Take the data collected in class for the disks and organize it into a table. One column will be the disk number, the next will be the diameter of the disks (in cm), the next will be the radius (computed by dividing the diameter by 2), and the last will be the circumference (in cm).
Next make a graph of the data. Use graph paper or carefully measured plain paper. Put radius on the horizontal axis and circumference on the vertical axis. Put a data dot for each disk.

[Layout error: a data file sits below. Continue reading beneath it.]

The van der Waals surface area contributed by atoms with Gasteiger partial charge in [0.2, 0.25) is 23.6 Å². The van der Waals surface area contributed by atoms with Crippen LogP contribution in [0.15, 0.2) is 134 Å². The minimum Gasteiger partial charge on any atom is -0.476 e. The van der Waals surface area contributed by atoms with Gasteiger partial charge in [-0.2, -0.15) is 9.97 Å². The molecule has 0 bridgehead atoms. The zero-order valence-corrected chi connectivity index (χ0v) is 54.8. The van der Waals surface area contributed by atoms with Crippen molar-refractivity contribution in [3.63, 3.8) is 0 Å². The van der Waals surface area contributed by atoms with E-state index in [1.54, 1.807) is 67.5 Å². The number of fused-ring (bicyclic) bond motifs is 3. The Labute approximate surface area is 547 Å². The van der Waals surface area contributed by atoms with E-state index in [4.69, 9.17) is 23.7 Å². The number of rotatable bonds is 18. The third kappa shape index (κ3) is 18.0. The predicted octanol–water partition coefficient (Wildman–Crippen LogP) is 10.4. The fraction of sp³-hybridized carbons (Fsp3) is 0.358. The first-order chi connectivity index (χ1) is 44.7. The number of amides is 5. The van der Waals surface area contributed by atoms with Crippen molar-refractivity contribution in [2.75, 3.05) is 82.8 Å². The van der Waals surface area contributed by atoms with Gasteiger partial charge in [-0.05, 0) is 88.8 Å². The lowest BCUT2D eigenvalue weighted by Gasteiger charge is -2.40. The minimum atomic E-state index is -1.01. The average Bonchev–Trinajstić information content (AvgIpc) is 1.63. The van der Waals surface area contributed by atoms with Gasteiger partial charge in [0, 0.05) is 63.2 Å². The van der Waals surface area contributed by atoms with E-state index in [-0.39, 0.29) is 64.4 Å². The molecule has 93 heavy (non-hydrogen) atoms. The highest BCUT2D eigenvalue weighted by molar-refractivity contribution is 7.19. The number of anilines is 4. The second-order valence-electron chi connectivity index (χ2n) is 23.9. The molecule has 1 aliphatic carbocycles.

Next draw a best-fit straight line (with a ruler) through the data dots. Also make it go through the origin. There are mathematical methods for determining the theoretical best best-fit line, but the eye-ball method works fine for our class.
Now compute the slope of the best-fit line by selecting two widely-spaced points on the line (not data points) and compute the rise/run between the two points. The slopes of straight lines in physics class usually means something important physically. Try to figure out what this particular slope means and compare your computed value with the accepted value (% difference).